Riding my bike for about two miles yields the same results. And in a pinch, when I can’t get out, I find a quiet spot and do a minute and a half of a plank pose from yoga. That will make a headache go away, but it might still come back because it’s not prolonged enough. But a second one later will usually work.

So why does exercise work? Because you are doing three things that impact that electrical brain storm: you are raising your blood pressure, raising your heart rate, and oxygenating your blood.

I’m sure my theory flies in the face of everything you’ve ever done to get rid of a migraine. It did for me. If you’ve learned how to deal with migraine like your mother did (this is how I learned) then you probably start medicating the minute you feel it coming on and then sit or lay down in a dark room and wait for it to go away. And it never does. It recedes into the background so you can be semi-functional, but it comes back, again and again for the next four days.

There is one more interesting thing that makes me sure I am on the right track. I do believe that high histamine is a trigger. When I was trying to get rid of a migraine by trying to lower my histamine level, I tried using olive leaf extract, one of my favorite rescues. But it didn’t work at all. It actually seemed to make the headache worse. I’ve recently done more research into olive leaf and discovered that one of the things it does is lower blood pressure. So based on my theory of brain hypoxia, olive leaf would make the headache worse because it’s doing the opposite of what you need it to do.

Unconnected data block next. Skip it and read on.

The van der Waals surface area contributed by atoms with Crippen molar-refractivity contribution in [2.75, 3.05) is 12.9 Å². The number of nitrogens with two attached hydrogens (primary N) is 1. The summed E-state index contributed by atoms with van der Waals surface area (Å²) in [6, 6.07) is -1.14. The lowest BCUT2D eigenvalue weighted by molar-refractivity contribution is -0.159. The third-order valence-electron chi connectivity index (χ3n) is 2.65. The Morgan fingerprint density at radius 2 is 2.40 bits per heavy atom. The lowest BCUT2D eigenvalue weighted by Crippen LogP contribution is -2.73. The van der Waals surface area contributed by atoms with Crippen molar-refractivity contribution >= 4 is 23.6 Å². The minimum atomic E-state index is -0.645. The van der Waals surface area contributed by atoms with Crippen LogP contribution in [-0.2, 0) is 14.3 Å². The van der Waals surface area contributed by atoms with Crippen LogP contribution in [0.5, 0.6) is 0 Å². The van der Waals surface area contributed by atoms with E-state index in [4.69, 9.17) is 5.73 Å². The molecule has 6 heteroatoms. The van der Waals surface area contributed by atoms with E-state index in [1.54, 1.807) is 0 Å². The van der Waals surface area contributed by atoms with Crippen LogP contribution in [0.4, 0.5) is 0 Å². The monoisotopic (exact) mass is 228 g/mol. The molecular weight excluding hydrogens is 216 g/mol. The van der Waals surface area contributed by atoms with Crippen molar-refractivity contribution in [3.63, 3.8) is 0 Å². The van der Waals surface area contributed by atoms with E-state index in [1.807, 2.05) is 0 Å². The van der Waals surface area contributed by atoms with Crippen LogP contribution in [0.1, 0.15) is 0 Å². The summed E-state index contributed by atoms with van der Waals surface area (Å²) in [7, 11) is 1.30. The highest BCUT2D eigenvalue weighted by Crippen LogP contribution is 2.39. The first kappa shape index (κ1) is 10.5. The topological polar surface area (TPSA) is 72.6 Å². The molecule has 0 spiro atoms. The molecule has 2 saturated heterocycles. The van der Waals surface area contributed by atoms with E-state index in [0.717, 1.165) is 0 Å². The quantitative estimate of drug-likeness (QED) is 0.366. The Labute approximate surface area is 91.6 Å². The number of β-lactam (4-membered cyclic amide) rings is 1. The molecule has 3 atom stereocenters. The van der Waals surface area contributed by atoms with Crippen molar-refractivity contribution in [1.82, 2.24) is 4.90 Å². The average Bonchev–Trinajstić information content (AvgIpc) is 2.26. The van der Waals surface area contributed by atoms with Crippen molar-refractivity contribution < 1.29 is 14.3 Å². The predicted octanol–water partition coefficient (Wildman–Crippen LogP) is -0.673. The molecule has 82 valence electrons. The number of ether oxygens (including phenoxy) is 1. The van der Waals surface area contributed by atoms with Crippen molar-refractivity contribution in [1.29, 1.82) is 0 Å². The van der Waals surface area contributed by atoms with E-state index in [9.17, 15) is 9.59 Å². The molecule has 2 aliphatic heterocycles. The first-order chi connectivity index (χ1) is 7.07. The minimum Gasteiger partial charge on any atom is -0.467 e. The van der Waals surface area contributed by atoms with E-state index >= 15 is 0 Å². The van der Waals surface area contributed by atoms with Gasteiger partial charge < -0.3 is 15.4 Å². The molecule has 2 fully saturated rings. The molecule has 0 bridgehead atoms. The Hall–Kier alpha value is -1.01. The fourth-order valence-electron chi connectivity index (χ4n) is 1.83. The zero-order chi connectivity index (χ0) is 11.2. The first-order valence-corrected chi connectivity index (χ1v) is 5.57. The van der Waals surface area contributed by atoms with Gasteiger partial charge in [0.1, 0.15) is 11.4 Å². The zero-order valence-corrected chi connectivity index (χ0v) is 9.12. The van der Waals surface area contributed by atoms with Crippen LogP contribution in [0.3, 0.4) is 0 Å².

You don’t have to take my word for it. You can try it for yourself. I can only tell you that it works. I had a big nasty rum mixed drink when I was out with the girls Friday night  (it’s true I never learn) and felt like crap within an hour of having it and woke with a migraine the next day. I thought, well this will be the day I’ll need to take something, but I dragged my raggedy butt out the door and road my bike down to the bay. Two miles in on my ten mile jaunt, the headache was gone! I still felt like crap from the histamine horror overload, but I didn’t have a headache.

So the next time you are on the verge of a migraine, instead of pulling out the Advil, pull out the bike and get going. You do not have to live with migraines. Whatever your fitness level, find that threshold when your blood pressure and heart rate rises enough to oxygenate that stormy brain and get rid of that headache!

Try it!



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Posted in histamine intolerance, menopause, migraine, peri-menopause, Women's health
17 comments on “How to cure a migraine
  1. jennifersjohnson says: